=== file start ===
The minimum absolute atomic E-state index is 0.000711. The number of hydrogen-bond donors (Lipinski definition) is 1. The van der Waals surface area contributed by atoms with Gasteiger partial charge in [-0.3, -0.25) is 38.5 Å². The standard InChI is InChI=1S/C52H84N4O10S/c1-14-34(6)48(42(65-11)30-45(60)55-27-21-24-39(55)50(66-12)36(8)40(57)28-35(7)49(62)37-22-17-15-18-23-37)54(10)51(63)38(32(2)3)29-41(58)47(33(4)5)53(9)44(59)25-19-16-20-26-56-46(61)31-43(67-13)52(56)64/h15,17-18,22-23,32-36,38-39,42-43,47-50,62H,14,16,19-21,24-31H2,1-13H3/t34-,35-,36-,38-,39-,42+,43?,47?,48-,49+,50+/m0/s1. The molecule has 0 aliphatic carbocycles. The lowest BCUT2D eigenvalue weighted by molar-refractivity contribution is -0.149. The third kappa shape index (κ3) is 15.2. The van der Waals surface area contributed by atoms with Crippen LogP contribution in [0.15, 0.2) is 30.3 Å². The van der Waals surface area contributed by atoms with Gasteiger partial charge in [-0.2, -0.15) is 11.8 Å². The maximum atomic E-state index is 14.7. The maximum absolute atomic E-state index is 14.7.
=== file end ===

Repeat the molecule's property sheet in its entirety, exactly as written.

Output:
The minimum absolute atomic E-state index is 0.000711. The number of hydrogen-bond donors (Lipinski definition) is 1. The van der Waals surface area contributed by atoms with Gasteiger partial charge in [-0.3, -0.25) is 38.5 Å². The standard InChI is InChI=1S/C52H84N4O10S/c1-14-34(6)48(42(65-11)30-45(60)55-27-21-24-39(55)50(66-12)36(8)40(57)28-35(7)49(62)37-22-17-15-18-23-37)54(10)51(63)38(32(2)3)29-41(58)47(33(4)5)53(9)44(59)25-19-16-20-26-56-46(61)31-43(67-13)52(56)64/h15,17-18,22-23,32-36,38-39,42-43,47-50,62H,14,16,19-21,24-31H2,1-13H3/t34-,35-,36-,38-,39-,42+,43?,47?,48-,49+,50+/m0/s1. The molecule has 0 aliphatic carbocycles. The lowest BCUT2D eigenvalue weighted by molar-refractivity contribution is -0.149. The third kappa shape index (κ3) is 15.2. The van der Waals surface area contributed by atoms with Crippen LogP contribution in [0.15, 0.2) is 30.3 Å². The van der Waals surface area contributed by atoms with Gasteiger partial charge in [-0.2, -0.15) is 11.8 Å². The maximum atomic E-state index is 14.7. The maximum absolute atomic E-state index is 14.7.